Skip navigation
Skip navigation

Roman Diplomacy

Burton, Paul

Description

In the main, Roman diplomacy (509 bce–14 ce) consisted of establishing treaties of peace (marking the end of wars), of alliance (in peacetime or during wars), and generals' agreements in the field (during wars); sending and receiving embassies (delegations of high‐ranking citizens) to air complaints and congratulations, establish alliances, declare war, investigate matters affecting Roman security interests, settle disputes, and demand satisfaction for (perceived) injuries; and offering and...[Show more]

dc.contributor.authorBurton, Paul
dc.contributor.editorGordon Martel
dc.date.accessioned2020-07-17T03:42:08Z
dc.identifier.isbn9781118887912
dc.identifier.urihttp://hdl.handle.net/1885/206340
dc.description.abstractIn the main, Roman diplomacy (509 bce–14 ce) consisted of establishing treaties of peace (marking the end of wars), of alliance (in peacetime or during wars), and generals' agreements in the field (during wars); sending and receiving embassies (delegations of high‐ranking citizens) to air complaints and congratulations, establish alliances, declare war, investigate matters affecting Roman security interests, settle disputes, and demand satisfaction for (perceived) injuries; and offering and accepting interstate mediations of disputes and wars. Roman diplomatic vocabulary grew out of likely primitive practices overseen by priests, called fetiales, who oversaw foreign relations between Rome and other Italian states. The practice of deditio, the demand for absolute surrender by another state to Rome's complete discretion, probably had its roots in ancient Italian practice as well. In the historical period, Rome's international partnerships consisted of numerous informal amicitiae, “friendships,” and comparatively few formal treaties of alliance. Rome was often a willing broker of interstate mediations, but a less willing participant.
dc.format.mimetypeapplication/pdf
dc.language.isoen_AU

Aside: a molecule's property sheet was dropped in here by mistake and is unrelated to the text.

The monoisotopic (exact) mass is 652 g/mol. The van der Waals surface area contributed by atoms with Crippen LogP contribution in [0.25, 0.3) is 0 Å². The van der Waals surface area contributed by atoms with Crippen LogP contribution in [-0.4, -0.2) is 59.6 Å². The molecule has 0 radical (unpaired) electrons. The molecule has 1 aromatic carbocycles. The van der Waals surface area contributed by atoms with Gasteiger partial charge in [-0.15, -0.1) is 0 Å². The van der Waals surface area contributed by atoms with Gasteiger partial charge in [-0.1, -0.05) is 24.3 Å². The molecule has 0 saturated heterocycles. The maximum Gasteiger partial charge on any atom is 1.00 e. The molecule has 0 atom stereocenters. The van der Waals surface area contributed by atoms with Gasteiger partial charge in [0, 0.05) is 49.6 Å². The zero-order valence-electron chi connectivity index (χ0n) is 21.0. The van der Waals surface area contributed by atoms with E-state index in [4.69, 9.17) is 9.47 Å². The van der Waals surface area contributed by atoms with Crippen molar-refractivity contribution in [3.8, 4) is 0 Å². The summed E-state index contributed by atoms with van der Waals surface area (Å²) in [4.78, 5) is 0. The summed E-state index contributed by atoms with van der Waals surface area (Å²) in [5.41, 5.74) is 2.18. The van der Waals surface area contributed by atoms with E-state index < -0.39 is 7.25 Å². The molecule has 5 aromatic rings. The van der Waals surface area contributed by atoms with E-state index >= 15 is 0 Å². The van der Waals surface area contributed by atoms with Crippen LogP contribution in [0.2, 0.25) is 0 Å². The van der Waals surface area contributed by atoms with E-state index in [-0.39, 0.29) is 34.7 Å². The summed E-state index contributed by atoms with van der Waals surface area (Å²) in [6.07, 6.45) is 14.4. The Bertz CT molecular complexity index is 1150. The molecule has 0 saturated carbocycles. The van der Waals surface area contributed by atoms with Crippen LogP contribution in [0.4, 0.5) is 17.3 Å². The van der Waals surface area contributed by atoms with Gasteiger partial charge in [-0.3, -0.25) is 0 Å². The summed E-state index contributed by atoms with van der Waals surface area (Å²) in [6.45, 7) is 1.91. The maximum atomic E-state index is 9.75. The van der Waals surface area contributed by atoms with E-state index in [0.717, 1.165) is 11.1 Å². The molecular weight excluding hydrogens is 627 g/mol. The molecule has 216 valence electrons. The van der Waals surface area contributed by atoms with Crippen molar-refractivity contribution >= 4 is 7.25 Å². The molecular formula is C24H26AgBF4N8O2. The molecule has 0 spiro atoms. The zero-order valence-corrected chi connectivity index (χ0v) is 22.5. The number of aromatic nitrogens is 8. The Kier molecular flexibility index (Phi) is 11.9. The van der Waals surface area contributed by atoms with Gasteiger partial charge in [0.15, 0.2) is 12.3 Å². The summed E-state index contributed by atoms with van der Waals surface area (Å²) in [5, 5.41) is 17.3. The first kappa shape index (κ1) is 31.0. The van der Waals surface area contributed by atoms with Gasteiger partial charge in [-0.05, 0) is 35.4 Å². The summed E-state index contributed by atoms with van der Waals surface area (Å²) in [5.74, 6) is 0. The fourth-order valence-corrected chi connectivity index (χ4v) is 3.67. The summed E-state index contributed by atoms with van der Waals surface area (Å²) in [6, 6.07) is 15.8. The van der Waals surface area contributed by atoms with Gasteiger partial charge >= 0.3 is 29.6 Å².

dc.publisherJohn Wiley and Sons Ltd
dc.relation.ispartofThe Encyclopedia of Diplomacy
dc.relation.isversionof1st Edition
dc.rights© 2018 John Wiley & Sons, Ltd
dc.subject3500 BCE –1 CE
dc.subject1–999 CE
dc.subjectancient diplomacy
dc.subjectancient history
dc.subjectdiplomacy and international relations
dc.subjectRoman history
dc.subjectRoman Republic
dc.titleRoman Diplomacy
dc.typeBook chapter
local.description.notesImported from ARIES
dc.date.issued2018-05-03
local.identifier.absfor210306 - Classical Greek and Roman History
local.identifier.ariespublicationu9803255xPUB2205
local.publisher.urlhttps://onlinelibrary.wiley.com/
local.type.statusPublished Version
local.contributor.affiliationBurton, Paul, College of Arts and Social Sciences, ANU
local.description.embargo2037-12-31
local.bibliographicCitation.startpage1
local.bibliographicCitation.lastpage10
local.identifier.doi10.1002/9781118885154.dipl0477
local.identifier.absseo970121 - Expanding Knowledge in History and Archaeology
dc.date.updated2020-04-05T08:20:18Z
local.bibliographicCitation.placeofpublicationUnited States
CollectionsANU Research Publications

Download

File Description SizeFormat Image
01_Burton_Roman_Diplomacy_2018.pdf1.77 MBAdobe PDF    Request a copy


Items in Open Research are protected by copyright, with all rights reserved, unless otherwise indicated.

Updated:  19 May 2020/ Responsible Officer:  University Librarian/ Page Contact:  Library Systems & Web Coordinator